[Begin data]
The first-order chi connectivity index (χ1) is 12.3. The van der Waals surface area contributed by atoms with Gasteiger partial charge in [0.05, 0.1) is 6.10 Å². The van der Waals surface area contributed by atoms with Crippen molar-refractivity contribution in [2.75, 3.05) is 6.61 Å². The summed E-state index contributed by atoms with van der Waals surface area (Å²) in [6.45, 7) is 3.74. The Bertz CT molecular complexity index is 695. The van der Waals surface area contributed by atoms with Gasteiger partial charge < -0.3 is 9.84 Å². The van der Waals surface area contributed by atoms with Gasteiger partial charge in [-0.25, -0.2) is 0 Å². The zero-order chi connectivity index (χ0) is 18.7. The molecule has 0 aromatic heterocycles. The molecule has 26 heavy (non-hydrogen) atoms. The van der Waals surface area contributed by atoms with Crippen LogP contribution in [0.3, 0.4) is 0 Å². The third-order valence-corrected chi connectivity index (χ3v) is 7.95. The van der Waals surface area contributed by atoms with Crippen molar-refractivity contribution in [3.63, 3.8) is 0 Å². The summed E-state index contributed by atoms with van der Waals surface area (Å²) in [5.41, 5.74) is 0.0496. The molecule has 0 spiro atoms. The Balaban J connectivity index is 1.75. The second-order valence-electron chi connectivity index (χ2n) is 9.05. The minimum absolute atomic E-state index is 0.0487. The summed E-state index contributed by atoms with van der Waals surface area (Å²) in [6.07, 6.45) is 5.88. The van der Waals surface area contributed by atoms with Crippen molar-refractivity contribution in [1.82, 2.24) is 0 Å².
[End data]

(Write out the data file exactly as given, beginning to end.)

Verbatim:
The first-order chi connectivity index (χ1) is 12.3. The van der Waals surface area contributed by atoms with Gasteiger partial charge in [0.05, 0.1) is 6.10 Å². The van der Waals surface area contributed by atoms with Crippen molar-refractivity contribution in [2.75, 3.05) is 6.61 Å². The summed E-state index contributed by atoms with van der Waals surface area (Å²) in [6.45, 7) is 3.74. The Bertz CT molecular complexity index is 695. The van der Waals surface area contributed by atoms with Gasteiger partial charge < -0.3 is 9.84 Å². The van der Waals surface area contributed by atoms with Gasteiger partial charge in [-0.25, -0.2) is 0 Å². The zero-order chi connectivity index (χ0) is 18.7. The molecule has 0 aromatic heterocycles. The molecule has 26 heavy (non-hydrogen) atoms. The van der Waals surface area contributed by atoms with Crippen LogP contribution in [0.3, 0.4) is 0 Å². The third-order valence-corrected chi connectivity index (χ3v) is 7.95. The van der Waals surface area contributed by atoms with Crippen molar-refractivity contribution in [3.63, 3.8) is 0 Å². The summed E-state index contributed by atoms with van der Waals surface area (Å²) in [5.41, 5.74) is 0.0496. The molecule has 0 spiro atoms. The Balaban J connectivity index is 1.75. The second-order valence-electron chi connectivity index (χ2n) is 9.05. The minimum absolute atomic E-state index is 0.0487. The summed E-state index contributed by atoms with van der Waals surface area (Å²) in [6.07, 6.45) is 5.88. The van der Waals surface area contributed by atoms with Crippen molar-refractivity contribution in [1.82, 2.24) is 0 Å².